After I returned from an education reporters’ conference and caught up on the follow-up coverage of the Piedmont Avenue Elementary School incident, I was struck by the ending quote in Erik Nelson’s story:
Parents at the school have worked hard to convince community residents the school is safe and worthy of sending their children to instead of private school, said Dave and Caitlin Martindale, who have a kindergartener at the school.
“It’s hopefully not going to set things back,” Dave Martindale said, adding, “but people believe what they read in the newspapers.”
I live near Piedmont Avenue — where BayWolf diners enjoy braised duck and wine pairings (around the corner from the revving bikes in front of Egbert Souse’s dive bar), and where Cesar patrons sip cocktails over pricey tapas dishes.
Granted, my demographic expertise is mostly limited to observations made while strolling the neighborhood, grocery shopping and waiting in line at Fenton’s Creamery.
But I was slightly surprised to see that just 6 percent of the 345 children enrolled at Piedmont Avenue Elementary this year are white, and that roughly half come from low-income families, according to demographic data reported to the California Department of Education.
Then I looked at a map handed out last week at an enrollment forum (see Slide #5 in the OUSD presentation). Less than 25 percent of neighborhood families chose Piedmont Avenue Elementary as their top choice for the 2008-09 school year.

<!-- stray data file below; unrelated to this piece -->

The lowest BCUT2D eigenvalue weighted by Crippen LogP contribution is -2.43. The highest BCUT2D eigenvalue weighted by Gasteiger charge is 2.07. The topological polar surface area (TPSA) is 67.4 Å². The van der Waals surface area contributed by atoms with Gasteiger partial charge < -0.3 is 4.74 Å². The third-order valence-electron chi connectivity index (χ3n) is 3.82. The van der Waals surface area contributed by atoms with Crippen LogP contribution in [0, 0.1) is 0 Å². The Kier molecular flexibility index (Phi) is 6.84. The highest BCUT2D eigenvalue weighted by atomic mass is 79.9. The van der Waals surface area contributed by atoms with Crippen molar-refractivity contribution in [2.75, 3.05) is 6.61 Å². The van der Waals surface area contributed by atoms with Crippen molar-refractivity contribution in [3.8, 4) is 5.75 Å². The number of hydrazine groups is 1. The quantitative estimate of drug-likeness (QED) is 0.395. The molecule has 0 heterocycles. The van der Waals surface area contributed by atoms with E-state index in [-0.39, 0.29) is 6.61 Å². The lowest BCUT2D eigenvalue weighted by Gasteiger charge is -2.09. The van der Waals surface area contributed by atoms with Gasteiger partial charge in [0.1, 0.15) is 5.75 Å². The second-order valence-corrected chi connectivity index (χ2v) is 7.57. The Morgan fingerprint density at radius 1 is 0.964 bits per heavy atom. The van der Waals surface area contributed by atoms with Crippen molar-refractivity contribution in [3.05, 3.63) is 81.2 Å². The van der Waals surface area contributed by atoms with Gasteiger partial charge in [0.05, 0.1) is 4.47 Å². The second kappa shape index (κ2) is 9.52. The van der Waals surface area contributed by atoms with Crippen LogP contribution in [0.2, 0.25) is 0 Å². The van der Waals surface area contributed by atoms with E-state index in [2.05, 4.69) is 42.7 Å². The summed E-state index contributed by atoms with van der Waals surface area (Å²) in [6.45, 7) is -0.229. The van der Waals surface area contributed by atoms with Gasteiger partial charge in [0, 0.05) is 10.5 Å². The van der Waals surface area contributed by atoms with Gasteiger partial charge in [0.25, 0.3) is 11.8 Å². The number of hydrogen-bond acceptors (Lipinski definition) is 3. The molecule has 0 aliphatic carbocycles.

Last year, I wrote a series about the factors at play when families choose schools for their kids. Race and class were at the top. But one issue that I now realize that I overlooked was safety, or perceptions of safety.
If you were already set on attending a particular school and you learned that a young child had lost his front teeth and, later, suffered a head injury, would you change your mind?
What questions would you ask the principal about how the school handles discipline and after-school supervision, and what would you hope to hear?
Is suspension data on the check list, along with test scores, when parents are exploring school options? What do you think it tells you?